To the honourable Leader of the Opposition, I guess my answer is yes, we'll have to continue to try to work harder to ensure we put the resources in place because, again, I want to make sure that we all understand the staff who are in place today do the very best they can with the resources they're provided. So we have to provide additional resources, we have provided additional positions, as we talked about earlier, but I can tell you that we, between several departments, are reviewing this whole issue now. We

[Page 612]

understand it. I understand and agree with what you're saying, and we'll continue to do everything we can to alleviate the problem.

MR. DEXTER: I'm going to make one last pitch on this. I'm sure the minister understands that what happens here is that you have the Family Courts of the province, they deal with a case that comes before them, there's a court order that is made, that order moves on to the Maintenance Enforcement division. The Maintenance Enforcement Program has a look at it, and they, from a technical perspective, have a range of legal mechanisms they can use in order to be able to make this go.

I want you to just think about a parallel for a second, which is, a person commits a crime, they're apprehended at the scene, they're brought to the Crown prosecutor, and the prosecutor has the file. The investigation of that matter does not stop there. There's still a lot of information that has to be gathered in order to ensure that the appropriate sentence is arrived at.

In maintenance enforcement, you get all the way through to the end and at the end you have these enforcement mechanisms, but there's never any investigation, there's no unit, there's no collection of people to investigate whether or not these unenforceable orders are truly unenforceable, or is it just that the department doesn't have the information because they don't have the investigation unit to see whether or not the person who is not paying truly can't pay or is just deciding not to pay. That's the thing that, I think, is missing here.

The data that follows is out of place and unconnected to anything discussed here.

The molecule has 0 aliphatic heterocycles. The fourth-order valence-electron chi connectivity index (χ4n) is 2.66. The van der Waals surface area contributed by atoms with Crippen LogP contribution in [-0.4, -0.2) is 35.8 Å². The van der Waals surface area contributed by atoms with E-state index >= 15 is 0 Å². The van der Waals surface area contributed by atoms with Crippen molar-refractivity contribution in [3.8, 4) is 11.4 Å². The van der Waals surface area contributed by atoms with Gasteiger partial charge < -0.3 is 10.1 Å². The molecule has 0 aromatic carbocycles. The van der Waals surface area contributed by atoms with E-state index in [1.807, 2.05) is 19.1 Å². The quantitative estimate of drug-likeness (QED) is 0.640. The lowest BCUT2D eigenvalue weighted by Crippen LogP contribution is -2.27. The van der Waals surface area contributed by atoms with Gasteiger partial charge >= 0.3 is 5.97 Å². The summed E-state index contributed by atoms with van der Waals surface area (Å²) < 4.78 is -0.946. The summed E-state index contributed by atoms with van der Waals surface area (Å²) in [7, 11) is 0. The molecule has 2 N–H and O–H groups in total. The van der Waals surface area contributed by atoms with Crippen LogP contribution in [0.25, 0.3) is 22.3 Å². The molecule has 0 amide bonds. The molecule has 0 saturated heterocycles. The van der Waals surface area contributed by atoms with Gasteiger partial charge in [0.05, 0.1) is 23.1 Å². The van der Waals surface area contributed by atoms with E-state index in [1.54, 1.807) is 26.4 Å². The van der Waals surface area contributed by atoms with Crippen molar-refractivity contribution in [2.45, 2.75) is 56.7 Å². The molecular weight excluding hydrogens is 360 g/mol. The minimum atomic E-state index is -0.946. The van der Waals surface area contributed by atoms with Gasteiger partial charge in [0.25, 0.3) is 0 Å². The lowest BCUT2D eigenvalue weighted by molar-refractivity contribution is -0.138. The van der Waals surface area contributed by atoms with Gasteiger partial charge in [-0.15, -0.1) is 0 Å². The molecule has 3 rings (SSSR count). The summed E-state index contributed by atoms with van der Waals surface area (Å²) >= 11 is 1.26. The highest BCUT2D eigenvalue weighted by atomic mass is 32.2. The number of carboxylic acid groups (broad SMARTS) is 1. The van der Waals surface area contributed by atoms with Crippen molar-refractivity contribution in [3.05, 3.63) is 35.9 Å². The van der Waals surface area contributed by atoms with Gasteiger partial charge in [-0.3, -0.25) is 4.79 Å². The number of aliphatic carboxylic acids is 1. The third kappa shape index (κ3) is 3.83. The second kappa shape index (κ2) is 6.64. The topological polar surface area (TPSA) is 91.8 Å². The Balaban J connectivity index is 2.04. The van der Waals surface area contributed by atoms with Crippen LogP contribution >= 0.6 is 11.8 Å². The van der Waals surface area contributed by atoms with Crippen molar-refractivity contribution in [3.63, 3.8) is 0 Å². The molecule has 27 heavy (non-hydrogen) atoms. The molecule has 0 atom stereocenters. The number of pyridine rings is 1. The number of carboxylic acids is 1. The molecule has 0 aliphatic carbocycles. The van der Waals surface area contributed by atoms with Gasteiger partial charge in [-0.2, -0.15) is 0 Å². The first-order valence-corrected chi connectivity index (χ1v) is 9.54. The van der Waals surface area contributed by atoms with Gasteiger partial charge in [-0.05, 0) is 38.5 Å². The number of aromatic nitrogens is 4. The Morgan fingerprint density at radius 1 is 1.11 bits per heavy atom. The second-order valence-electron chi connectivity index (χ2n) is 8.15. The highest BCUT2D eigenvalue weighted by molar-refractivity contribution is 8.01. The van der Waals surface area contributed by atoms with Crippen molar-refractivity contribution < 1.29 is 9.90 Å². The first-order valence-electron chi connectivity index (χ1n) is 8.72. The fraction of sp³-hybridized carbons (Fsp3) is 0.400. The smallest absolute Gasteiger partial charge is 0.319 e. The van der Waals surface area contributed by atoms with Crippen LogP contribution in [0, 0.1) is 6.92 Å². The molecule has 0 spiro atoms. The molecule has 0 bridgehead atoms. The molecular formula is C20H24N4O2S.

As you know, there are two elements to this. Your knowledge of the justice system will suit you well in this regard because you know that when you implement an order, the order is specific to the individual that it's trying to influence and whose behaviour you're trying to influence, but it also acts as a deterrent to many other people, and if you have no investigation unit and you have no way of tracking down, every one of those people who get away with it actually acts as an example to other people - so even a small investigation unit which is tracking down the specifics on maintenance enforcement orders that are not being paid, every one of those people who are successfully forced to comply with those maintenance enforcement orders actually acts as a positive example for all of the rest who are not paying.

So I'm going to make one last pitch to you, Mr. Minister, to undertake some review or to undertake some initiative that would provide an investigatory capacity for the Maintenance Enforcement Program.

MR. SCOTT: Mr. Chairman, and again to the honourable Leader of the Opposition, I would like to thank him for his comments and his suggestions. I wouldn't want to mislead the House on the fact that I said, I was thinking there was no external investigative unit, no type of unit dedicated specifically to doing that, but my

[Page 613]

understanding is that whether it's the director or their superiors, supervisors, and as well your front-line workers would certainly be able to investigate and bring that kind of information forward and, if need be, enforce that court order.

MR. DEXTER: Do they do it?

MR. SCOTT: Well, I'll certainly ask. Really, that's a good comment and I'll take it under advisement. I commit to do that.

I know in my case as an MLA, and I'm sure the honourable member would agree, that a lot of times I get phone calls from people who will tell me all kinds of information that they have, that they've garnered themselves, and I'll encourage them to pass that on to the enforcement worker so that they can do their job - a lot of times they don't have that information. Maybe it's new information, it may be the fact that someone is moving from one area to another, or they're hard to track.

Again, I appreciate what the honourable member is bringing before the House. I'll certainly ensure that that information is recorded and taken under advisement.

MR. DEXTER: Those were really the questions that I had. I want to thank you for your responses. I'm now going to turn the rest of the time for this hour over to my colleague, the member for Halifax Needham.

MR. CHAIRMAN: The honourable member for Halifax Needham.

MS. MAUREEN MACDONALD: Mr. Chairman, I want to start first by associating myself with the opening remarks of my colleague, the Leader of the Opposition, to the minister. But I don't have a great deal of time, so I'll just move right along.

It is very nice to see you, Mr. Minister, and we are more than happy to work with you and your very capable staff to improve programs and deliver programs from and through the Department of Justice to Nova Scotians.